Finance Minister Kevin Falcon explains steps for reinstating the retail provincial sales tax for March 2013.

HST vote lauded


Re: Surrey ridings divided over HST, Aug. 30.


Re: Surrey ridings divided over HST, Aug. 30.

Kudos to Labour Minister Stephanie Cadieux, of the defeated Liberal HST group, for having the sensibility of her job to comment responsibly on the fact that clearly people have spoken and are upset at the government – a government that lied in putting the HST after being re-elected on a platform that clearly said they would not do that, then followed it up by lying even more in their HST referendum signage, which proclaimed the HST at 10 per cent, rather than the current 12 per cent.

As Churchill said, “A lie spoken, and not responded to, becomes truth.”

Shame on the government for having the gall to reinforce their earlier poor judgment, and shame on Elections BC, which, far from the guidelines that clearly stated that false political advertising would not be allowed much less tolerated, stood on the sideline and allowed this disgraceful signage to continue.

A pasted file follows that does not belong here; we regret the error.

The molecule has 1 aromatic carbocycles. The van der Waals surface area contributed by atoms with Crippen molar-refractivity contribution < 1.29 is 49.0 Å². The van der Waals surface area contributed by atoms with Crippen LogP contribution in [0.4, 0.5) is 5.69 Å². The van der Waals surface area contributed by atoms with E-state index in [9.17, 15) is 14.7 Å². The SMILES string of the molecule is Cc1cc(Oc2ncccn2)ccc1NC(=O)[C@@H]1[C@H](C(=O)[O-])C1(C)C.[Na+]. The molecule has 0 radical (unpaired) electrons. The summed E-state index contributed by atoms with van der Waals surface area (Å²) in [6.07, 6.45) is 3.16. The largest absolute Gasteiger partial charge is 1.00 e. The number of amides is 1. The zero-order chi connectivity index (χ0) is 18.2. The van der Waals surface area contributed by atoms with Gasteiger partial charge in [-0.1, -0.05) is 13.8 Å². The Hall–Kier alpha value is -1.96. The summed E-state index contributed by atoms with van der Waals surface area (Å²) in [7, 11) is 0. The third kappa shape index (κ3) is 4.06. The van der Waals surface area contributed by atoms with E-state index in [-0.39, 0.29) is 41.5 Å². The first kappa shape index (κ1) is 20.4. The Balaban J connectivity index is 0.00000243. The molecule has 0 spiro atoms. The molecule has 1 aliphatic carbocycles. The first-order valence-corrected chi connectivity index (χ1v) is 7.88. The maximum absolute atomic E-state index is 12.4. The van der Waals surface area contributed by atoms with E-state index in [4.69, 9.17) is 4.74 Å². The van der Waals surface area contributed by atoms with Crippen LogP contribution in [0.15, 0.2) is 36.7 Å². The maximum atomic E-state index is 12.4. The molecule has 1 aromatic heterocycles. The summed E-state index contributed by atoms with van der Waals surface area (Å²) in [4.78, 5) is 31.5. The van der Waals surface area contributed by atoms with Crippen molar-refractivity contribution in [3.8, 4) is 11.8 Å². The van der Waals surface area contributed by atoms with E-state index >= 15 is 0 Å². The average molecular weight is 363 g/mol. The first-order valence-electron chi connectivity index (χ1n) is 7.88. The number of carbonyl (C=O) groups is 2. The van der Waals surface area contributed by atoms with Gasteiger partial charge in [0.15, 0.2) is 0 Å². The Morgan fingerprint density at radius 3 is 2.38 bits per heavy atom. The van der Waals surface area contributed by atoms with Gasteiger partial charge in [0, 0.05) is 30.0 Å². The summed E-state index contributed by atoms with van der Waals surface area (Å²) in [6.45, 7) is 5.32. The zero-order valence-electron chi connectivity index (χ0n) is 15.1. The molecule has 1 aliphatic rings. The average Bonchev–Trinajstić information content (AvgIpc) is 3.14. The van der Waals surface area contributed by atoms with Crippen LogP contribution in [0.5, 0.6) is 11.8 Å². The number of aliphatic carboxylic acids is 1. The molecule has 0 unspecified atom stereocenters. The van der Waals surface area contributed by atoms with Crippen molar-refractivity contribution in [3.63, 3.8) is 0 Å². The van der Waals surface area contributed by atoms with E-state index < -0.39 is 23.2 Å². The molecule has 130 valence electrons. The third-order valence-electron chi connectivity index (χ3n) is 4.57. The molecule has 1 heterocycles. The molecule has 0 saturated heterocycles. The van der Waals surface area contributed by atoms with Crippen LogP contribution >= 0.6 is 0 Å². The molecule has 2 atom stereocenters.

No surprise that perennial dour Finance Minister Kevin Falcon refused to even comment.

A wise adage in politics is we get the government we deserve. Let us hope John Q. Public will keep up even half the attentiveness as the government actions in taking an inordinate amount of time –18 months – to rescind what they should not have contemplated in the first place.

Steven Faraher-Amidon, Surrey

• • •

I – as one who voted to keep the HST – am now so very relieved that the HST was voted out.

In retrospect, I am only now realizing that the reason I voted to keep the HST was simple – I was bullied by people who claim to have more power, more knowledge and more authority than myself.

It takes a lot of courage to stand up to people in such formal authority when they are wrong.   And the HST was wrong.

The government tried everything in the bully handbook to force this HST through, including trickery, intimidation, manipulation and even resorting to threats, such as the $1.6-billion payback.